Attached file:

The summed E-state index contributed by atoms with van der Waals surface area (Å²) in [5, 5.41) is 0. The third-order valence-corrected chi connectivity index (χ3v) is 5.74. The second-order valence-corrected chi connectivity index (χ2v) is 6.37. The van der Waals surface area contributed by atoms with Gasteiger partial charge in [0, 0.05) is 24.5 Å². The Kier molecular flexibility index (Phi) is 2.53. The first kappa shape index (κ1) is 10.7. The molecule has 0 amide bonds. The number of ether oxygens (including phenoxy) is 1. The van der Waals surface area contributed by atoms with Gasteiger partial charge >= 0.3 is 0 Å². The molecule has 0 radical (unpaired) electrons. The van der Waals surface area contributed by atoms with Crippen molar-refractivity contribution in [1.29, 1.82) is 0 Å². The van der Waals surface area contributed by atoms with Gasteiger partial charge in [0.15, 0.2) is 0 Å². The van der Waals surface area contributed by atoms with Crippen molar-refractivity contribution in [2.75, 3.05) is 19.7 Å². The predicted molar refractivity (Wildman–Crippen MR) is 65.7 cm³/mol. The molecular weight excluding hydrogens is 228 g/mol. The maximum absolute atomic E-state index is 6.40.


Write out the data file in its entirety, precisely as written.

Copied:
The summed E-state index contributed by atoms with van der Waals surface area (Å²) in [5, 5.41) is 0. The third-order valence-corrected chi connectivity index (χ3v) is 5.74. The second-order valence-corrected chi connectivity index (χ2v) is 6.37. The van der Waals surface area contributed by atoms with Gasteiger partial charge in [0, 0.05) is 24.5 Å². The Kier molecular flexibility index (Phi) is 2.53. The first kappa shape index (κ1) is 10.7. The molecule has 0 amide bonds. The number of ether oxygens (including phenoxy) is 1. The van der Waals surface area contributed by atoms with Gasteiger partial charge >= 0.3 is 0 Å². The molecule has 0 radical (unpaired) electrons. The van der Waals surface area contributed by atoms with Crippen molar-refractivity contribution in [1.29, 1.82) is 0 Å². The van der Waals surface area contributed by atoms with Gasteiger partial charge in [0.15, 0.2) is 0 Å². The van der Waals surface area contributed by atoms with Crippen molar-refractivity contribution in [2.75, 3.05) is 19.7 Å². The predicted molar refractivity (Wildman–Crippen MR) is 65.7 cm³/mol. The molecular weight excluding hydrogens is 228 g/mol. The maximum absolute atomic E-state index is 6.40.